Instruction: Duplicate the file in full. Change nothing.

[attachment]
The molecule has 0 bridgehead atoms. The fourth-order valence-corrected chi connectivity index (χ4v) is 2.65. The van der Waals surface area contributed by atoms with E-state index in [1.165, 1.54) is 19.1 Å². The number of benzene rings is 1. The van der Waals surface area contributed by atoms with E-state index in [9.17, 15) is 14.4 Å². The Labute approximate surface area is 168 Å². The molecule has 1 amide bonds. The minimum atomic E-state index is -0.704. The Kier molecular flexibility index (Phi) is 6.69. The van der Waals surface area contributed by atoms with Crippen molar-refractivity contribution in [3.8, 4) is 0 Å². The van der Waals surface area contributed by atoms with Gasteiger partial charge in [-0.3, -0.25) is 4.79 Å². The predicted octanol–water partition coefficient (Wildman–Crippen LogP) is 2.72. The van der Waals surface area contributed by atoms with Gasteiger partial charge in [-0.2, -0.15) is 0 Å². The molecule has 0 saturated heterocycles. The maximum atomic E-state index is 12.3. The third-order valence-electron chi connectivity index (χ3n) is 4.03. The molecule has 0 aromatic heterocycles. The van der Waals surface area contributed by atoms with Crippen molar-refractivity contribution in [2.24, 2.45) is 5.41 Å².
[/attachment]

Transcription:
The molecule has 0 bridgehead atoms. The fourth-order valence-corrected chi connectivity index (χ4v) is 2.65. The van der Waals surface area contributed by atoms with E-state index in [1.165, 1.54) is 19.1 Å². The number of benzene rings is 1. The van der Waals surface area contributed by atoms with E-state index in [9.17, 15) is 14.4 Å². The Labute approximate surface area is 168 Å². The molecule has 1 amide bonds. The minimum atomic E-state index is -0.704. The Kier molecular flexibility index (Phi) is 6.69. The van der Waals surface area contributed by atoms with Crippen molar-refractivity contribution in [3.8, 4) is 0 Å². The van der Waals surface area contributed by atoms with Gasteiger partial charge in [-0.3, -0.25) is 4.79 Å². The predicted octanol–water partition coefficient (Wildman–Crippen LogP) is 2.72. The van der Waals surface area contributed by atoms with Gasteiger partial charge in [-0.2, -0.15) is 0 Å². The molecule has 0 saturated heterocycles. The maximum atomic E-state index is 12.3. The third-order valence-electron chi connectivity index (χ3n) is 4.03. The molecule has 0 aromatic heterocycles. The van der Waals surface area contributed by atoms with Crippen molar-refractivity contribution in [2.24, 2.45) is 5.41 Å².